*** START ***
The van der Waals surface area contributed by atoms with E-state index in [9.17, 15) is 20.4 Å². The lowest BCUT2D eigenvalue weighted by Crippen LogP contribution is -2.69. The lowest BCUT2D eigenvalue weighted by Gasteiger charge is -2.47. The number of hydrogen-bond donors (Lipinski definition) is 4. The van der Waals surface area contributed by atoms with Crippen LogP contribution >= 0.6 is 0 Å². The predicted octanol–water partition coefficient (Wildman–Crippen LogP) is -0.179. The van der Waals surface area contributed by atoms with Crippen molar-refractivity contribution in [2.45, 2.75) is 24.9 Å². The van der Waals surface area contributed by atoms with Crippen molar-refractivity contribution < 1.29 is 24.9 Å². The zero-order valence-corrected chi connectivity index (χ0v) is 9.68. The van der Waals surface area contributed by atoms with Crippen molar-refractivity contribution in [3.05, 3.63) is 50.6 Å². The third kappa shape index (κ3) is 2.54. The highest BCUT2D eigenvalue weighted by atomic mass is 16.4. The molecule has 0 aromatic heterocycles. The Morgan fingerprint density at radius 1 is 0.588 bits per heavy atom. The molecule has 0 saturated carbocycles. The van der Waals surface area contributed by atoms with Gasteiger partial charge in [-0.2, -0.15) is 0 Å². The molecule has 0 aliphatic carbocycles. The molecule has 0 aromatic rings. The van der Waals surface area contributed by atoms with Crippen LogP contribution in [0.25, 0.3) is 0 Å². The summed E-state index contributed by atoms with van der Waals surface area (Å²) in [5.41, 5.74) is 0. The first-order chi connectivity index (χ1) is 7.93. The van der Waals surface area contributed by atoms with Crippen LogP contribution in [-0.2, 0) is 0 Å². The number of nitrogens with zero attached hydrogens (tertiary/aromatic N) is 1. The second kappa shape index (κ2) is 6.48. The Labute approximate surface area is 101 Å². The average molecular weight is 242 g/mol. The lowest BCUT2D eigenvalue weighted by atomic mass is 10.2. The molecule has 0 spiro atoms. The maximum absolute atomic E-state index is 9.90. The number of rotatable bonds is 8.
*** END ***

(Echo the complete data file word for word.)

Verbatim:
The van der Waals surface area contributed by atoms with E-state index in [9.17, 15) is 20.4 Å². The lowest BCUT2D eigenvalue weighted by Crippen LogP contribution is -2.69. The lowest BCUT2D eigenvalue weighted by Gasteiger charge is -2.47. The number of hydrogen-bond donors (Lipinski definition) is 4. The van der Waals surface area contributed by atoms with Crippen LogP contribution >= 0.6 is 0 Å². The predicted octanol–water partition coefficient (Wildman–Crippen LogP) is -0.179. The van der Waals surface area contributed by atoms with Crippen molar-refractivity contribution in [2.45, 2.75) is 24.9 Å². The van der Waals surface area contributed by atoms with Crippen molar-refractivity contribution < 1.29 is 24.9 Å². The zero-order valence-corrected chi connectivity index (χ0v) is 9.68. The van der Waals surface area contributed by atoms with Crippen molar-refractivity contribution in [3.05, 3.63) is 50.6 Å². The third kappa shape index (κ3) is 2.54. The highest BCUT2D eigenvalue weighted by atomic mass is 16.4. The molecule has 0 aromatic heterocycles. The Morgan fingerprint density at radius 1 is 0.588 bits per heavy atom. The molecule has 0 saturated carbocycles. The van der Waals surface area contributed by atoms with Gasteiger partial charge in [-0.2, -0.15) is 0 Å². The molecule has 0 aliphatic carbocycles. The molecule has 0 aromatic rings. The van der Waals surface area contributed by atoms with Crippen LogP contribution in [0.25, 0.3) is 0 Å². The summed E-state index contributed by atoms with van der Waals surface area (Å²) in [5.41, 5.74) is 0. The first-order chi connectivity index (χ1) is 7.93. The van der Waals surface area contributed by atoms with Crippen LogP contribution in [-0.2, 0) is 0 Å². The number of nitrogens with zero attached hydrogens (tertiary/aromatic N) is 1. The second kappa shape index (κ2) is 6.48. The Labute approximate surface area is 101 Å². The average molecular weight is 242 g/mol. The lowest BCUT2D eigenvalue weighted by atomic mass is 10.2. The molecule has 0 spiro atoms. The maximum absolute atomic E-state index is 9.90. The number of rotatable bonds is 8.